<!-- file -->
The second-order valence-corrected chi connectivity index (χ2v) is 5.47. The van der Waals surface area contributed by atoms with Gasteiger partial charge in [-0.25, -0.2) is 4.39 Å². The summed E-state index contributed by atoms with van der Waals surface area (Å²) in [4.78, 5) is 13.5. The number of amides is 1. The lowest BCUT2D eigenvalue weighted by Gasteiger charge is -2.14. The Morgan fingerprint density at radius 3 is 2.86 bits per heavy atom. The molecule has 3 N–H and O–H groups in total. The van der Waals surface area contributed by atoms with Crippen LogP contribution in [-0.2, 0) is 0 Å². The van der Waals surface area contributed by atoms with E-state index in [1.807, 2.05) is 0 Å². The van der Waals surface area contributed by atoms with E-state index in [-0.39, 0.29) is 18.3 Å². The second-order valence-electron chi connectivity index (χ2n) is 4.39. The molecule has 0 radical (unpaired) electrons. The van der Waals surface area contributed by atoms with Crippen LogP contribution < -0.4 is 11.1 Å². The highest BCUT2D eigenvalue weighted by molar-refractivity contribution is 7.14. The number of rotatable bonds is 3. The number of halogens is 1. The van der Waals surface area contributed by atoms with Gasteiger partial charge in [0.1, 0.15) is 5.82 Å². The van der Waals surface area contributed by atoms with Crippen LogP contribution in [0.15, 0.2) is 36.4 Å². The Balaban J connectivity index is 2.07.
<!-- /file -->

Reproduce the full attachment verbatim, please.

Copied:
The second-order valence-corrected chi connectivity index (χ2v) is 5.47. The van der Waals surface area contributed by atoms with Gasteiger partial charge in [-0.25, -0.2) is 4.39 Å². The summed E-state index contributed by atoms with van der Waals surface area (Å²) in [4.78, 5) is 13.5. The number of amides is 1. The lowest BCUT2D eigenvalue weighted by Gasteiger charge is -2.14. The Morgan fingerprint density at radius 3 is 2.86 bits per heavy atom. The molecule has 3 N–H and O–H groups in total. The van der Waals surface area contributed by atoms with Crippen LogP contribution in [-0.2, 0) is 0 Å². The van der Waals surface area contributed by atoms with E-state index in [1.807, 2.05) is 0 Å². The van der Waals surface area contributed by atoms with E-state index in [-0.39, 0.29) is 18.3 Å². The second-order valence-electron chi connectivity index (χ2n) is 4.39. The molecule has 0 radical (unpaired) electrons. The van der Waals surface area contributed by atoms with Crippen LogP contribution < -0.4 is 11.1 Å². The highest BCUT2D eigenvalue weighted by molar-refractivity contribution is 7.14. The number of rotatable bonds is 3. The number of halogens is 1. The van der Waals surface area contributed by atoms with Gasteiger partial charge in [0.1, 0.15) is 5.82 Å². The van der Waals surface area contributed by atoms with Crippen LogP contribution in [0.15, 0.2) is 36.4 Å². The Balaban J connectivity index is 2.07.